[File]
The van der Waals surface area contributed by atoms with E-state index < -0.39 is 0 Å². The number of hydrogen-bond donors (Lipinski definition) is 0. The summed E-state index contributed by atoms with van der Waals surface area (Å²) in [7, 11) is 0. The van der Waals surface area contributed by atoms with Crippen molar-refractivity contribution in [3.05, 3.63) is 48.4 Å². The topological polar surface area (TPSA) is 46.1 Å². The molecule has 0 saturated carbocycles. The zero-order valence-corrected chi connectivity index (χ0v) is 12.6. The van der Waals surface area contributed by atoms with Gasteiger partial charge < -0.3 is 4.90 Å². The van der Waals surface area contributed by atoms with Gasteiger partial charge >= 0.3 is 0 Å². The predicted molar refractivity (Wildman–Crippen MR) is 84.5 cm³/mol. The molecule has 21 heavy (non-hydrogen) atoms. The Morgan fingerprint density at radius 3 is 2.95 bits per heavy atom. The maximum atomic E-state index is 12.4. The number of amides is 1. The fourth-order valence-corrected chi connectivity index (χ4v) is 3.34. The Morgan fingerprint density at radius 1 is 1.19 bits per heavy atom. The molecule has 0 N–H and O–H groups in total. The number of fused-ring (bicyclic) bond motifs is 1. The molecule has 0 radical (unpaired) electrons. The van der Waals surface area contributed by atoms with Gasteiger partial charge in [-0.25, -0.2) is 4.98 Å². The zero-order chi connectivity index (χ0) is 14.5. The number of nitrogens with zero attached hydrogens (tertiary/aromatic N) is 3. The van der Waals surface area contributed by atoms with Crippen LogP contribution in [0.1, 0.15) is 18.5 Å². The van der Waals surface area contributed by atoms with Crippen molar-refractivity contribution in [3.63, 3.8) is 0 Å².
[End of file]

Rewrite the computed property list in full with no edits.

The van der Waals surface area contributed by atoms with E-state index < -0.39 is 0 Å². The number of hydrogen-bond donors (Lipinski definition) is 0. The summed E-state index contributed by atoms with van der Waals surface area (Å²) in [7, 11) is 0. The van der Waals surface area contributed by atoms with Crippen molar-refractivity contribution in [3.05, 3.63) is 48.4 Å². The topological polar surface area (TPSA) is 46.1 Å². The molecule has 0 saturated carbocycles. The zero-order valence-corrected chi connectivity index (χ0v) is 12.6. The van der Waals surface area contributed by atoms with Gasteiger partial charge < -0.3 is 4.90 Å². The van der Waals surface area contributed by atoms with Gasteiger partial charge >= 0.3 is 0 Å². The predicted molar refractivity (Wildman–Crippen MR) is 84.5 cm³/mol. The molecule has 21 heavy (non-hydrogen) atoms. The Morgan fingerprint density at radius 3 is 2.95 bits per heavy atom. The maximum atomic E-state index is 12.4. The number of amides is 1. The fourth-order valence-corrected chi connectivity index (χ4v) is 3.34. The Morgan fingerprint density at radius 1 is 1.19 bits per heavy atom. The molecule has 0 N–H and O–H groups in total. The number of fused-ring (bicyclic) bond motifs is 1. The molecule has 0 radical (unpaired) electrons. The van der Waals surface area contributed by atoms with Gasteiger partial charge in [-0.25, -0.2) is 4.98 Å². The zero-order chi connectivity index (χ0) is 14.5. The number of nitrogens with zero attached hydrogens (tertiary/aromatic N) is 3. The van der Waals surface area contributed by atoms with Crippen LogP contribution in [0.1, 0.15) is 18.5 Å². The van der Waals surface area contributed by atoms with Crippen molar-refractivity contribution in [3.63, 3.8) is 0 Å².